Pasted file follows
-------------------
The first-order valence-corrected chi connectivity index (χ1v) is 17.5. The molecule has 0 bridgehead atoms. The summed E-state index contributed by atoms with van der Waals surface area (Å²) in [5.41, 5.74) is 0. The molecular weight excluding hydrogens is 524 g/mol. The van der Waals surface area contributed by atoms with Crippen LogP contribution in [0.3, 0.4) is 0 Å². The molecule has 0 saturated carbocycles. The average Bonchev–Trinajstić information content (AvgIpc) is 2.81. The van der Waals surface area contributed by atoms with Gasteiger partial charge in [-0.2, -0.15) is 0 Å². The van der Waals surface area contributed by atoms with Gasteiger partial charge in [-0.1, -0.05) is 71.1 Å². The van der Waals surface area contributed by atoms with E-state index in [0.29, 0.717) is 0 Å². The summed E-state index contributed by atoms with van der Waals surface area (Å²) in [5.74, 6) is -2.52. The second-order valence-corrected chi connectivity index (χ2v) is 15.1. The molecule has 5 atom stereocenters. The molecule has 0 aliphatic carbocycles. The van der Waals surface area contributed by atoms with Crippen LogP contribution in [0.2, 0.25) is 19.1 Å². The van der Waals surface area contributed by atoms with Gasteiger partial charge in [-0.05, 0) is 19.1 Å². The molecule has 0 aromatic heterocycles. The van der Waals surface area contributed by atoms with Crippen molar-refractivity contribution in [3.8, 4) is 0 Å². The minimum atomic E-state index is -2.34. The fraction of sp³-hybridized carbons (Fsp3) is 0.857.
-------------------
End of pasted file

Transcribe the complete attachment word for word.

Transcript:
The first-order valence-corrected chi connectivity index (χ1v) is 17.5. The molecule has 0 bridgehead atoms. The summed E-state index contributed by atoms with van der Waals surface area (Å²) in [5.41, 5.74) is 0. The molecular weight excluding hydrogens is 524 g/mol. The van der Waals surface area contributed by atoms with Crippen LogP contribution in [0.3, 0.4) is 0 Å². The molecule has 0 saturated carbocycles. The average Bonchev–Trinajstić information content (AvgIpc) is 2.81. The van der Waals surface area contributed by atoms with Gasteiger partial charge in [-0.2, -0.15) is 0 Å². The van der Waals surface area contributed by atoms with Gasteiger partial charge in [-0.1, -0.05) is 71.1 Å². The van der Waals surface area contributed by atoms with E-state index in [0.29, 0.717) is 0 Å². The summed E-state index contributed by atoms with van der Waals surface area (Å²) in [5.74, 6) is -2.52. The second-order valence-corrected chi connectivity index (χ2v) is 15.1. The molecule has 5 atom stereocenters. The molecule has 0 aliphatic carbocycles. The van der Waals surface area contributed by atoms with Crippen LogP contribution in [0.2, 0.25) is 19.1 Å². The van der Waals surface area contributed by atoms with Gasteiger partial charge in [-0.05, 0) is 19.1 Å². The molecule has 0 aromatic heterocycles. The van der Waals surface area contributed by atoms with Crippen molar-refractivity contribution in [3.8, 4) is 0 Å². The minimum atomic E-state index is -2.34. The fraction of sp³-hybridized carbons (Fsp3) is 0.857.